"Get the hell out or shall I remove you personally? Dearest mother, you wouldn't prefer that..."
"All right,” she sucked her teeth and raised her chin high. “I am leaving...now." She left the room feeling her hands along the wall like a blind woman and, entering her bedroom down the hall, she slammed the door hard enough with all her strength.
"Wretched bitch!" Abel muttered under his breath pulling his fingers through his hair with gritted teeth. He started to make another martini to finish this time because he needed it when he heard the front door banged open downstairs, he squirted club soda into a glass instead. Footsteps pounded, rushing up.
"Darling, I’m home," came the boy's breathless voice from in the doorway.
His boy had come safely home. He wouldn't complain or question him about his day away from him. Besides, he had argued long enough with Zerita, his scraggly mother, about those goddamn cats all day. That had exhausted him. "Well, don't just stand there,” he said walking quietly to the sofa. "Come in my boy."
It was three years ago the 21st of November, the moon was full that night. The most brilliant white it was gleaming over Charleston and the city looked brighter in the darkness when he first saw the boy on the Battery straddled over a backpack and smoking a cigarette. He was lean and tall, square-jaw and sexy, a color as black and as beautiful as the cold crisp night. Abel Erikson grinned boyishly, feeling a chill down his spine. He wanted him that instant and hurried down the steps, hearing a faint sound of waves lapping the seawall and never really saw the other boys and shadowy figures of men waiting in cars with idle engines humming.
“Do you have a light?" he asked the boy pulling a cigarette from the inside pocket of his blazer underneath his overcoat.
“Do you have a light?" he asked the boy pulling a cigarette from the inside pocket of his blazer underneath his wool overcoat.
“Sure,” the boy said, turning to light his cigarette, and in the flame of the light, the boy saw Abel’s eyes were hazel and fiery in the glow. He caught a chill, shook the match out and backed up stumbling over his backpack and falling against the guardrail.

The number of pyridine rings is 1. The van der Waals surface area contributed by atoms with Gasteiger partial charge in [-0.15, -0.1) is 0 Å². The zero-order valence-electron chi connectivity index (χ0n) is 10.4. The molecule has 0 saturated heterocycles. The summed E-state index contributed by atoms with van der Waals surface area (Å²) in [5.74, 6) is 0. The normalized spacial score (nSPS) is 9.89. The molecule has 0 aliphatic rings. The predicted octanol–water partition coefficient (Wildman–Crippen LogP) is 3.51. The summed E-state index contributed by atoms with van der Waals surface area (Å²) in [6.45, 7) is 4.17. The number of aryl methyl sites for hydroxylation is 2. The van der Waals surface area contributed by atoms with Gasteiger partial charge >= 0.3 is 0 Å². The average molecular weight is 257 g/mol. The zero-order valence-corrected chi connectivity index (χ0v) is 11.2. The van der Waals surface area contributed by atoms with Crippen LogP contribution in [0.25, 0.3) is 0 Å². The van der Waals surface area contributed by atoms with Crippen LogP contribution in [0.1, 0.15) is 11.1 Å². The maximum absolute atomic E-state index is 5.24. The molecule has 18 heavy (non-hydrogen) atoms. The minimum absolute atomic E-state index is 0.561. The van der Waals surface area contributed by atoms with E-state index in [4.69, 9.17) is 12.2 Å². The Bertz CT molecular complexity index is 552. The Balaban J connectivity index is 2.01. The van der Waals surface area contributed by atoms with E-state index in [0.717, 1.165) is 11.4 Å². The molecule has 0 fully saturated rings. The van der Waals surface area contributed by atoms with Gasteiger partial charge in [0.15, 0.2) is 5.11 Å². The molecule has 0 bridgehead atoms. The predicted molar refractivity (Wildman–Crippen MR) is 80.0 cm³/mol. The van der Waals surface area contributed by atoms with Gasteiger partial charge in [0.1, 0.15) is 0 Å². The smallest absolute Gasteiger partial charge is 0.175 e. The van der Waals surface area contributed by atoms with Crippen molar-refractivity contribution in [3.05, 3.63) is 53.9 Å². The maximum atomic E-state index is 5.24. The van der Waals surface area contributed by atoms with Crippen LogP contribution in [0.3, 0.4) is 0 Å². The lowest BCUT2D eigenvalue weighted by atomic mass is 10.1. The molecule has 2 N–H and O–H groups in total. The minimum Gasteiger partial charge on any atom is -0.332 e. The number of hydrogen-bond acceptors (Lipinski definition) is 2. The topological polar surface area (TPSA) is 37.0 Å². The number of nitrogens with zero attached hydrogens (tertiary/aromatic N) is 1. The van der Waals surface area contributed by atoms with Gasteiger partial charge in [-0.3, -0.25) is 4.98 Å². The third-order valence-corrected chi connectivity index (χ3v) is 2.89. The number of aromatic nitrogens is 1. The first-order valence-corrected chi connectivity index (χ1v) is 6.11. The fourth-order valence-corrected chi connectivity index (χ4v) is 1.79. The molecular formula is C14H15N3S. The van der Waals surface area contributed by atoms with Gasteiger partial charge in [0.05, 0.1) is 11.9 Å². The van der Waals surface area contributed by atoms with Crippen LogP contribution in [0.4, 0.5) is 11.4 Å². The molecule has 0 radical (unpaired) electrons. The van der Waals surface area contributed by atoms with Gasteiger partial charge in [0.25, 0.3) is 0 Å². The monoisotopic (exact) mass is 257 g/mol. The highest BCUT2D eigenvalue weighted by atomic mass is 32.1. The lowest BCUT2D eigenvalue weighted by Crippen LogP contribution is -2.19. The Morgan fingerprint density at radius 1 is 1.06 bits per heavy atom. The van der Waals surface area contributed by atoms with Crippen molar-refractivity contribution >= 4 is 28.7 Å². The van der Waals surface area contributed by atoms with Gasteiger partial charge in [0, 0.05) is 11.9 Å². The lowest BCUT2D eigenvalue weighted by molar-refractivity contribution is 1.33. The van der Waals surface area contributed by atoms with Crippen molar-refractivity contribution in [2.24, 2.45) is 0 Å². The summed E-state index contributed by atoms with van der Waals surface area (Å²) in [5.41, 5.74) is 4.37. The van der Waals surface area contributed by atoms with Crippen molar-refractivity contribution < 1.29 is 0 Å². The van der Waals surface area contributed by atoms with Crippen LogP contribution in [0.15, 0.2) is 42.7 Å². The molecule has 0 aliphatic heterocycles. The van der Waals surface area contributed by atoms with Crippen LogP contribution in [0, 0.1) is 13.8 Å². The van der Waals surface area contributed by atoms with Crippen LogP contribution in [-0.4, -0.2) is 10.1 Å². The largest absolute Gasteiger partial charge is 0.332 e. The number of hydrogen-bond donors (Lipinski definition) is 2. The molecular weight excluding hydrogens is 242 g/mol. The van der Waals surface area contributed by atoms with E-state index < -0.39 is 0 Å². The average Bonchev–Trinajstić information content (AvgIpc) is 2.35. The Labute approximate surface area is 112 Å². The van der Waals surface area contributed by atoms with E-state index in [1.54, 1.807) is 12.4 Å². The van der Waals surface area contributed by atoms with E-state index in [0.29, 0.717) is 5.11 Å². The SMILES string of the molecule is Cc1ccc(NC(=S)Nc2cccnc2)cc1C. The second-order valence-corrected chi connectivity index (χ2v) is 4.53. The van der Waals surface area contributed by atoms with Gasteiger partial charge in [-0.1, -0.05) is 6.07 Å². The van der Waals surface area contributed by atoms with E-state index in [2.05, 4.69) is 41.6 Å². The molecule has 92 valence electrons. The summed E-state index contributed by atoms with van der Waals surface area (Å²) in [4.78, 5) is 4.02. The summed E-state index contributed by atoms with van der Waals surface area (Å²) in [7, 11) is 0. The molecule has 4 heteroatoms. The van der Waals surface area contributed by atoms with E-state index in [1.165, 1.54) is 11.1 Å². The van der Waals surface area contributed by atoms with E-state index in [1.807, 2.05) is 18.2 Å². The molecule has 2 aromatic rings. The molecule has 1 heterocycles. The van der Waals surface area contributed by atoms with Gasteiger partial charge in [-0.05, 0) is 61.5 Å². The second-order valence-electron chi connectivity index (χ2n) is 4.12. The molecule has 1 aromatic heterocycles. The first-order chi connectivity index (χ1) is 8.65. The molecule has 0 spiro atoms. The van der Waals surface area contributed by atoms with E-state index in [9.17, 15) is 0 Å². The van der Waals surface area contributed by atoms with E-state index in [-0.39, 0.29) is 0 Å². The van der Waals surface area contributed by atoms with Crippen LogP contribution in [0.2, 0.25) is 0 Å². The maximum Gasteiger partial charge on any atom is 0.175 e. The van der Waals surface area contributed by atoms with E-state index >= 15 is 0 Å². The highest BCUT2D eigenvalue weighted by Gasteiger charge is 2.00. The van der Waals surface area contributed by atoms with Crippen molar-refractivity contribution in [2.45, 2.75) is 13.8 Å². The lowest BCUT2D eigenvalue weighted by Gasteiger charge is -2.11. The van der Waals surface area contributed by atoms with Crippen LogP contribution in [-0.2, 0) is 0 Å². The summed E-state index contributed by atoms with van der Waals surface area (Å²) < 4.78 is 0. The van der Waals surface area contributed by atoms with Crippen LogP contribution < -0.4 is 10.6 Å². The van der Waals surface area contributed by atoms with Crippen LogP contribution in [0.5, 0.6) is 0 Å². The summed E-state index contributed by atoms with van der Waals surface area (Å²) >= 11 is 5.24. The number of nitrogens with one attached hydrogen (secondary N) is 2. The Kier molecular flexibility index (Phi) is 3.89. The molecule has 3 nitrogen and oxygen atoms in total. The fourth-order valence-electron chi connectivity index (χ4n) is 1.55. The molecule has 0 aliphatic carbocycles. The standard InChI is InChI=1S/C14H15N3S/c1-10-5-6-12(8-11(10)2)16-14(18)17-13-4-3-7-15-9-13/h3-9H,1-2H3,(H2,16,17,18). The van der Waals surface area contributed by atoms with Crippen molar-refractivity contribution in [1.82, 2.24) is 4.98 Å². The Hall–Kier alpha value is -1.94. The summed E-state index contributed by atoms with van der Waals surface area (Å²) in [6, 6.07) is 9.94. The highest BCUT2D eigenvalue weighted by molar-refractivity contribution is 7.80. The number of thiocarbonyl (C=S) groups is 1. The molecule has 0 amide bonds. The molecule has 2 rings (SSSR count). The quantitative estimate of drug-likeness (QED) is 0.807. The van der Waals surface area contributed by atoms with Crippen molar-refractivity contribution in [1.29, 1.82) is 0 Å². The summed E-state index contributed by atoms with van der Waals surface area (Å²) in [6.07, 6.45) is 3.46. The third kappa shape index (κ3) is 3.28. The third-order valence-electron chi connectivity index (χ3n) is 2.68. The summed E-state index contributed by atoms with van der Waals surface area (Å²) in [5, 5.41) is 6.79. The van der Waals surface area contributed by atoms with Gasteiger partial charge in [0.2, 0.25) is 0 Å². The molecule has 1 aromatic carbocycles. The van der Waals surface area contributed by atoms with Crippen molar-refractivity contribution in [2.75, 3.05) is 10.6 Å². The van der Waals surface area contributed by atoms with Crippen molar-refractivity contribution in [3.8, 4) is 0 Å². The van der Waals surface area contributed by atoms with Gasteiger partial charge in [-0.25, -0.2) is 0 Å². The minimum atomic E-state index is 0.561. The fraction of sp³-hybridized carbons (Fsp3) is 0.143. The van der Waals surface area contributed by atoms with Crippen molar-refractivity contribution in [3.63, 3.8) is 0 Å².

"Are you alright?" Abel said.
"I’m fine,” the boy said, stopping Abel’s unsought approach with the show of the white palm of one hand.
"I'm glad it was your backpack and not the seawall you tripped over,” Abel said, laughing underneath his breath, “Else I would have gladly dived into the harbor and rescued you."
The boy rolled his eyes and sucked his teeth without another word. Abel smiled and studied the boy meticulously through a cloud of smoke. He was not necessarily skinny but full-bodied like a strong field hand from one of those rural Pee Dee counties northwest of Charleston. He carried himself well in baggy clothes, Abel prayed were surely just that—baggy-but undeniably dirt cheap. No, he did not look fat at all.
“Cold out, don't you think?" Abel said finally breaking an awkward silence.
“Yes,” the boy nodded and dropped his unfinished cigarette on the sidewalk mashing it out with the tip of one black rubber boot.
“What are you looking for?” Abel whispered.
“I’m looking for you,” the boy said softly, noticing Fort Sumter in the distance and then looking into Abel’s eyes he stopped shaking and smiled.
“My car is parked up the street,” Abel said grabbing the boy’s hand that was soft and tender like a girl’s and not like the hard-callous hand of field hand. “Would you like to go to my car and warm up?”
“What kind of car?”
“It’s a silver Mercedes.”
“How old?” the boy wondered out loud more about Abel’s age than the car and jerked his hand away abruptly.
“It’s old enough but reliable,” Abel replied. "and most comfortable I guarantee.”
The boy picked up his overstuffed backpack and they left.
Inside Abel’s car parked behind Adgers Wharf near the waterfront the boy offered a stale can of malt liquor beer he pulled from his backpack. They shared it along with one cigarette as the moon rose higher in the black sky changing into a dazzling white. It was that moment Abel leaned over and kissed the boy on the mouth and felt himself sinking, slipping into the slightly torn leather seat, losing control, and wanting it.
This kiss, the helpless way it made him feel, captivated him so, leaving him no hint of the dark machinations yet to come, no hint of the relentless downhill spiral that would eventually lead to murder.